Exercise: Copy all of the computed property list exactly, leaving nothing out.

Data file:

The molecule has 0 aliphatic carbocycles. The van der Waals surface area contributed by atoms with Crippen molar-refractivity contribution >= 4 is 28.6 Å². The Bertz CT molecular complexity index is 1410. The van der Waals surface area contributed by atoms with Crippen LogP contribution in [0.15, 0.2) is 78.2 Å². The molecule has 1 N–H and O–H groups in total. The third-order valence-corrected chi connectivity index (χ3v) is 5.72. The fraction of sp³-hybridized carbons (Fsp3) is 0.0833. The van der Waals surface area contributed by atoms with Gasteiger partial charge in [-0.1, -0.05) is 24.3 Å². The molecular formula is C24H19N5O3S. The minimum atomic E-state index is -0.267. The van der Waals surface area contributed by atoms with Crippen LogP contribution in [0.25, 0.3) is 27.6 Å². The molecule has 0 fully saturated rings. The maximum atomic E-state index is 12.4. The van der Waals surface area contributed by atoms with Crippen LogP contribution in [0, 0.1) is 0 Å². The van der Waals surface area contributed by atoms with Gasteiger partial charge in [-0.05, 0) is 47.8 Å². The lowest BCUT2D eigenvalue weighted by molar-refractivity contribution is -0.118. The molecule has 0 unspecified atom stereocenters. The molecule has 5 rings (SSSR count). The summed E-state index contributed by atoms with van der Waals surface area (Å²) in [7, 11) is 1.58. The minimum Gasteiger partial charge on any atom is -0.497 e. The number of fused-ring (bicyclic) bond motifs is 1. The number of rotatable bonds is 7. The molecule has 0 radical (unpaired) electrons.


The molecule has 0 aliphatic carbocycles. The van der Waals surface area contributed by atoms with Crippen molar-refractivity contribution >= 4 is 28.6 Å². The Bertz CT molecular complexity index is 1410. The van der Waals surface area contributed by atoms with Crippen LogP contribution in [0.15, 0.2) is 78.2 Å². The molecule has 1 N–H and O–H groups in total. The third-order valence-corrected chi connectivity index (χ3v) is 5.72. The fraction of sp³-hybridized carbons (Fsp3) is 0.0833. The van der Waals surface area contributed by atoms with Gasteiger partial charge in [-0.1, -0.05) is 24.3 Å². The molecular formula is C24H19N5O3S. The minimum atomic E-state index is -0.267. The van der Waals surface area contributed by atoms with Crippen LogP contribution in [0.25, 0.3) is 27.6 Å². The molecule has 0 fully saturated rings. The maximum atomic E-state index is 12.4. The van der Waals surface area contributed by atoms with Crippen LogP contribution in [0, 0.1) is 0 Å². The van der Waals surface area contributed by atoms with Gasteiger partial charge in [-0.05, 0) is 47.8 Å². The lowest BCUT2D eigenvalue weighted by molar-refractivity contribution is -0.118. The molecule has 0 unspecified atom stereocenters. The molecule has 5 rings (SSSR count). The summed E-state index contributed by atoms with van der Waals surface area (Å²) in [7, 11) is 1.58. The minimum Gasteiger partial charge on any atom is -0.497 e. The number of fused-ring (bicyclic) bond motifs is 1. The number of rotatable bonds is 7. The molecule has 0 radical (unpaired) electrons.